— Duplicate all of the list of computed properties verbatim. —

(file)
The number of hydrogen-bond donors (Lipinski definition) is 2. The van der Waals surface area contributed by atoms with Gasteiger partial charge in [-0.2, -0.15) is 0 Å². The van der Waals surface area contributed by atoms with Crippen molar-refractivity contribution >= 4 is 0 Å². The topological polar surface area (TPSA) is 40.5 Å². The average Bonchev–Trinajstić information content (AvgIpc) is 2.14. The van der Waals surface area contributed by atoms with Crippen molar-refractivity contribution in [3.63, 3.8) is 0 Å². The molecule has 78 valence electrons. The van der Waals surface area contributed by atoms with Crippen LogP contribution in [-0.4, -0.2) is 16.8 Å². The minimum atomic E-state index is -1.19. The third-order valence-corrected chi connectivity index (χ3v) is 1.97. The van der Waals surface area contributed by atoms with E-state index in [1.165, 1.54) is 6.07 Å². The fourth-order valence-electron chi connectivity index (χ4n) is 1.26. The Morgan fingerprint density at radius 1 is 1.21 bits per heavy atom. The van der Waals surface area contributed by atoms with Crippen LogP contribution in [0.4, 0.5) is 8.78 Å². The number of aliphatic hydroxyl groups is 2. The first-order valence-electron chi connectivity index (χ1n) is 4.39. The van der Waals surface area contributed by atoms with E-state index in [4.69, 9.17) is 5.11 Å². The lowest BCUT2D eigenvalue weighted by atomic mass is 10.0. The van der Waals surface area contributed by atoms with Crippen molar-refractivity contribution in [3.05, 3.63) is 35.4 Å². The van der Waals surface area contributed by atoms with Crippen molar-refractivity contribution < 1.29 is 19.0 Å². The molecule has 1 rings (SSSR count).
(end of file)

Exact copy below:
The number of hydrogen-bond donors (Lipinski definition) is 2. The van der Waals surface area contributed by atoms with Gasteiger partial charge in [-0.2, -0.15) is 0 Å². The van der Waals surface area contributed by atoms with Crippen molar-refractivity contribution >= 4 is 0 Å². The topological polar surface area (TPSA) is 40.5 Å². The average Bonchev–Trinajstić information content (AvgIpc) is 2.14. The van der Waals surface area contributed by atoms with Crippen molar-refractivity contribution in [3.63, 3.8) is 0 Å². The molecule has 78 valence electrons. The van der Waals surface area contributed by atoms with Crippen LogP contribution in [-0.4, -0.2) is 16.8 Å². The minimum atomic E-state index is -1.19. The third-order valence-corrected chi connectivity index (χ3v) is 1.97. The van der Waals surface area contributed by atoms with E-state index in [1.165, 1.54) is 6.07 Å². The fourth-order valence-electron chi connectivity index (χ4n) is 1.26. The Morgan fingerprint density at radius 1 is 1.21 bits per heavy atom. The van der Waals surface area contributed by atoms with Crippen LogP contribution in [0.4, 0.5) is 8.78 Å². The number of aliphatic hydroxyl groups is 2. The first-order valence-electron chi connectivity index (χ1n) is 4.39. The van der Waals surface area contributed by atoms with E-state index in [4.69, 9.17) is 5.11 Å². The lowest BCUT2D eigenvalue weighted by atomic mass is 10.0. The van der Waals surface area contributed by atoms with Crippen molar-refractivity contribution in [3.05, 3.63) is 35.4 Å². The van der Waals surface area contributed by atoms with Crippen molar-refractivity contribution < 1.29 is 19.0 Å². The molecule has 1 rings (SSSR count).